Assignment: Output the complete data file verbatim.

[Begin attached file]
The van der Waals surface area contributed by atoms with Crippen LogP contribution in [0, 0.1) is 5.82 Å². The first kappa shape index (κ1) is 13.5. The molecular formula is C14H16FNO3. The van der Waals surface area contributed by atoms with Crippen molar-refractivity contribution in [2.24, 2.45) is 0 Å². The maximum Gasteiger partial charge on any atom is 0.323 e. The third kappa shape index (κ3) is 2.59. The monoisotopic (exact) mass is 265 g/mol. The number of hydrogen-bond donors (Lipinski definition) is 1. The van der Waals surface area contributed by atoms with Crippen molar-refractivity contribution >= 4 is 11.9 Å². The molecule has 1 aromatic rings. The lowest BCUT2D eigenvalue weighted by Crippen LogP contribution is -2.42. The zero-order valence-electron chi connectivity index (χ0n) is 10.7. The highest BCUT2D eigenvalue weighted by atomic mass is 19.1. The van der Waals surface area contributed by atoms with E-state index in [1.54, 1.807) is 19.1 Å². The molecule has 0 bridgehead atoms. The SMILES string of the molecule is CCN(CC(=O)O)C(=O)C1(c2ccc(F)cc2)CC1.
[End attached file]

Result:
The van der Waals surface area contributed by atoms with Crippen LogP contribution in [0, 0.1) is 5.82 Å². The first kappa shape index (κ1) is 13.5. The molecular formula is C14H16FNO3. The van der Waals surface area contributed by atoms with Crippen molar-refractivity contribution in [2.24, 2.45) is 0 Å². The maximum Gasteiger partial charge on any atom is 0.323 e. The third kappa shape index (κ3) is 2.59. The monoisotopic (exact) mass is 265 g/mol. The number of hydrogen-bond donors (Lipinski definition) is 1. The van der Waals surface area contributed by atoms with Crippen molar-refractivity contribution >= 4 is 11.9 Å². The molecule has 1 aromatic rings. The lowest BCUT2D eigenvalue weighted by Crippen LogP contribution is -2.42. The zero-order valence-electron chi connectivity index (χ0n) is 10.7. The highest BCUT2D eigenvalue weighted by atomic mass is 19.1. The van der Waals surface area contributed by atoms with E-state index in [1.54, 1.807) is 19.1 Å². The molecule has 0 bridgehead atoms. The SMILES string of the molecule is CCN(CC(=O)O)C(=O)C1(c2ccc(F)cc2)CC1.